One week later, Met filed an action in the Texas state court seeking declaratory judgment against Travelers, National, and International Insurance Company ("International"), the insurer that provided Met with umbrella coverage for 1990.

*158 In this action, National has counterclaimed against Travelers, cross-claimed against Met and brought a third-party action against International. National makes numerous contentions, principally (i) that the Texas occurrences are not of the type that its policy covers; (ii) that if they are, they relate to 1990 when International rather than National provided coverage, and (iii) that, in any event, Travelers has primary coverage which must be exhausted before any obligation of National arises.


Realignment of Parties

The leading authority on when to realign parties to determine the existence of diversity remains Justice Frankfurter's 1941 decision in City of Indianapolis v. Chase National Bank, 314 U.S. 63, 62 S. Ct. 15, 86 L. Ed. 47 (1941). The teaching of that opinion is, however, far from clear. Despite the passage of more than half a century, courts remain divided on how to apply the test.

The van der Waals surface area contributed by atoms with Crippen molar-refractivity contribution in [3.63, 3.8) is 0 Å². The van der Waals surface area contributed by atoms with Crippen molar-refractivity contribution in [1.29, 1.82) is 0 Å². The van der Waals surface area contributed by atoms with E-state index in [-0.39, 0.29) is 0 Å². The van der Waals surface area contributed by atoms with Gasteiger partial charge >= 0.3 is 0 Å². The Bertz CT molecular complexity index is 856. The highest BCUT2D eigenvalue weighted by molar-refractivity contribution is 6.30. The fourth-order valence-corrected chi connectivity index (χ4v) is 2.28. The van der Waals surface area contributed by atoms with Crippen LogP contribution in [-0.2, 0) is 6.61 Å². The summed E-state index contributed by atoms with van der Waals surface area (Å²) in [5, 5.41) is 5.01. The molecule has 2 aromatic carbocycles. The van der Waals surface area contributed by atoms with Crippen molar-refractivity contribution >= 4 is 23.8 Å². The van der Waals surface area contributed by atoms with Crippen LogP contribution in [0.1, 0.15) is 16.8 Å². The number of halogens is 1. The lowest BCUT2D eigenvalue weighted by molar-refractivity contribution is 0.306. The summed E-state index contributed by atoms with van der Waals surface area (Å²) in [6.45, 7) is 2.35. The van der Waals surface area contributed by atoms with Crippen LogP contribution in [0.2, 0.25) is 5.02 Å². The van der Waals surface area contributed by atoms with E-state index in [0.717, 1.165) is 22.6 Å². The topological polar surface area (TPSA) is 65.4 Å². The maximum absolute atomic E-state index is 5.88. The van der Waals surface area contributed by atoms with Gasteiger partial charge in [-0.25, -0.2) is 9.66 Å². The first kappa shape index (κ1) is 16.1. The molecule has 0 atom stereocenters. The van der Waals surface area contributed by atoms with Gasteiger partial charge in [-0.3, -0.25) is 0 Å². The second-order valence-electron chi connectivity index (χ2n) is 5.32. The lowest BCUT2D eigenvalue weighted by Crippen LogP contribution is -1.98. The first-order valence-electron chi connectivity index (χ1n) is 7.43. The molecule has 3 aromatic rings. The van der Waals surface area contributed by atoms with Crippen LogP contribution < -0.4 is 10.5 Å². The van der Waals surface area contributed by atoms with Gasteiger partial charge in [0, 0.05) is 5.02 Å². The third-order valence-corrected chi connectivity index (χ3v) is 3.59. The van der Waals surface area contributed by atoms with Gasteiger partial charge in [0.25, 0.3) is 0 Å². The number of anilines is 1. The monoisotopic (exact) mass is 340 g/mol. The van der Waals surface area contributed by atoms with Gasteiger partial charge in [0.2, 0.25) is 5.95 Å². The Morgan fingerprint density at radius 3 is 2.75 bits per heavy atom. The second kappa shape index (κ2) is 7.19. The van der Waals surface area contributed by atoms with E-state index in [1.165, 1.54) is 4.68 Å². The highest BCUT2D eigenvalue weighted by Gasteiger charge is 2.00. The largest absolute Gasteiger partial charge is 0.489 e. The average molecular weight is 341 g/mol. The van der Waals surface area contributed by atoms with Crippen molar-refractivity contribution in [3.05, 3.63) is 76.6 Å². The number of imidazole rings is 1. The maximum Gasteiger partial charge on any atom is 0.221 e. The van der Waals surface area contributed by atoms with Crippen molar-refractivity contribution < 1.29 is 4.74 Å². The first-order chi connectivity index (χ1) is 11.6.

Frankfurter, writing for the majority, stated that for diversity jurisdiction to be sustained, there must be an "actual, substantial controversy" between citizens of different states. Id. at 69, 62 S. Ct. at 16. Whether the necessary "collision of interests" is present, he continued, must be "ascertained from the principal purpose of the suit and the primary and controlling matter in dispute." Id. "It is [the federal courts'] duty," he added, "... to look beyond the pleadings and arrange the parties according to their sides in the dispute." Id. (citations omitted).

The first difficulty courts have had in attempting to apply the Indianapolis test is in deciding whether the existence of a colliding controversy between parties pleaded as adverse must be determined on the basis of the "principal purpose of the suit" ("primary and controlling matter in dispute") or whether it is sufficient to find "actual substantial controversy" between the parties regardless whether the controversy would be identified as the "principal purpose of the suit."